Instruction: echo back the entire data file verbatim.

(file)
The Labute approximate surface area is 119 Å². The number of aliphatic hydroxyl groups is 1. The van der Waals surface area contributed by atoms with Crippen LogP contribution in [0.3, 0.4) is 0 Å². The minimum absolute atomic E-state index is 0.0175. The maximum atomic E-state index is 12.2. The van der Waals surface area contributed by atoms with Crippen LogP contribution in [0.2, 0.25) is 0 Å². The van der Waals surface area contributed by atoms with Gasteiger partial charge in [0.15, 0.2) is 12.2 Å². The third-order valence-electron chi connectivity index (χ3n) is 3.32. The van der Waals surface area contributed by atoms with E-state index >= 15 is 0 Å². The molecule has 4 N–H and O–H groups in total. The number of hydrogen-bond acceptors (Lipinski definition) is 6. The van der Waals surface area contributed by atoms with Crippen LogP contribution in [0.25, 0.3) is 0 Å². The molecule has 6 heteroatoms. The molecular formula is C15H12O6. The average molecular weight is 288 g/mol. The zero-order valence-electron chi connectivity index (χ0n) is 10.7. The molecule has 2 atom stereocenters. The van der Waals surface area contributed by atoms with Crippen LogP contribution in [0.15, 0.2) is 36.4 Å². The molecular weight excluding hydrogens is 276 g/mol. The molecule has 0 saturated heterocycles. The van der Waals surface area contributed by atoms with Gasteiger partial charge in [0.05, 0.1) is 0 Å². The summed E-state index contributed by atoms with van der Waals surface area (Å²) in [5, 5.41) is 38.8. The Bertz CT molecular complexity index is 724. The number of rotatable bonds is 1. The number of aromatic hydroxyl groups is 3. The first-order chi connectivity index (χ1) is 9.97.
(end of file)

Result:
The Labute approximate surface area is 119 Å². The number of aliphatic hydroxyl groups is 1. The van der Waals surface area contributed by atoms with Crippen LogP contribution in [0.3, 0.4) is 0 Å². The minimum absolute atomic E-state index is 0.0175. The maximum atomic E-state index is 12.2. The van der Waals surface area contributed by atoms with Crippen LogP contribution in [0.2, 0.25) is 0 Å². The van der Waals surface area contributed by atoms with Gasteiger partial charge in [0.15, 0.2) is 12.2 Å². The third-order valence-electron chi connectivity index (χ3n) is 3.32. The van der Waals surface area contributed by atoms with E-state index >= 15 is 0 Å². The molecule has 4 N–H and O–H groups in total. The number of hydrogen-bond acceptors (Lipinski definition) is 6. The van der Waals surface area contributed by atoms with Crippen LogP contribution in [0.25, 0.3) is 0 Å². The molecule has 6 heteroatoms. The molecular formula is C15H12O6. The average molecular weight is 288 g/mol. The zero-order valence-electron chi connectivity index (χ0n) is 10.7. The molecule has 2 atom stereocenters. The van der Waals surface area contributed by atoms with Crippen LogP contribution in [0.15, 0.2) is 36.4 Å². The molecular weight excluding hydrogens is 276 g/mol. The molecule has 0 saturated heterocycles. The van der Waals surface area contributed by atoms with Gasteiger partial charge in [0.05, 0.1) is 0 Å². The summed E-state index contributed by atoms with van der Waals surface area (Å²) in [5, 5.41) is 38.8. The Bertz CT molecular complexity index is 724. The number of rotatable bonds is 1. The number of aromatic hydroxyl groups is 3. The first-order chi connectivity index (χ1) is 9.97.